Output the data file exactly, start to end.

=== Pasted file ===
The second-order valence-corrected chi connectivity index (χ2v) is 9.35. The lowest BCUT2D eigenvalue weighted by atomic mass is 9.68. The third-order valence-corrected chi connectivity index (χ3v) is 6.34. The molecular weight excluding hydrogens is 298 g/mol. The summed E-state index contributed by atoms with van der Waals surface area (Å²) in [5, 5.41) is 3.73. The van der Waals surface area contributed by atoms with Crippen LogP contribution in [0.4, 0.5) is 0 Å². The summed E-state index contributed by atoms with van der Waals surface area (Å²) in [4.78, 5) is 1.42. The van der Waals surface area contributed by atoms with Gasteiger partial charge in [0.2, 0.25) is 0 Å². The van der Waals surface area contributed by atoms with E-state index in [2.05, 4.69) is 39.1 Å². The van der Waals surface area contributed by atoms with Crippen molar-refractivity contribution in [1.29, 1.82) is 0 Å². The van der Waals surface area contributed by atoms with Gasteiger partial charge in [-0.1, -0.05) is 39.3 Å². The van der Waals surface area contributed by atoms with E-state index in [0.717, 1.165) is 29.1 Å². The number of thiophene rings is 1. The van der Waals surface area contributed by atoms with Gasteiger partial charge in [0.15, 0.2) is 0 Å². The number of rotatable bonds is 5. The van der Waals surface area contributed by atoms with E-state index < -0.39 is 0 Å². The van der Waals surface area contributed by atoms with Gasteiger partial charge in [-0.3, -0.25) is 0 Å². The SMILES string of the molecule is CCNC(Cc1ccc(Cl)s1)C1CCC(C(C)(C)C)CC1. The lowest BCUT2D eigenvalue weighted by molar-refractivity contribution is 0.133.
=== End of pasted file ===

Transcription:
The second-order valence-corrected chi connectivity index (χ2v) is 9.35. The lowest BCUT2D eigenvalue weighted by atomic mass is 9.68. The third-order valence-corrected chi connectivity index (χ3v) is 6.34. The molecular weight excluding hydrogens is 298 g/mol. The summed E-state index contributed by atoms with van der Waals surface area (Å²) in [5, 5.41) is 3.73. The van der Waals surface area contributed by atoms with Crippen LogP contribution in [0.4, 0.5) is 0 Å². The summed E-state index contributed by atoms with van der Waals surface area (Å²) in [4.78, 5) is 1.42. The van der Waals surface area contributed by atoms with Gasteiger partial charge in [0.2, 0.25) is 0 Å². The van der Waals surface area contributed by atoms with E-state index in [2.05, 4.69) is 39.1 Å². The van der Waals surface area contributed by atoms with Crippen molar-refractivity contribution in [1.29, 1.82) is 0 Å². The van der Waals surface area contributed by atoms with Gasteiger partial charge in [-0.1, -0.05) is 39.3 Å². The van der Waals surface area contributed by atoms with E-state index in [0.717, 1.165) is 29.1 Å². The number of thiophene rings is 1. The van der Waals surface area contributed by atoms with Gasteiger partial charge in [0.15, 0.2) is 0 Å². The number of rotatable bonds is 5. The van der Waals surface area contributed by atoms with E-state index < -0.39 is 0 Å². The van der Waals surface area contributed by atoms with Gasteiger partial charge in [-0.3, -0.25) is 0 Å². The SMILES string of the molecule is CCNC(Cc1ccc(Cl)s1)C1CCC(C(C)(C)C)CC1. The lowest BCUT2D eigenvalue weighted by molar-refractivity contribution is 0.133.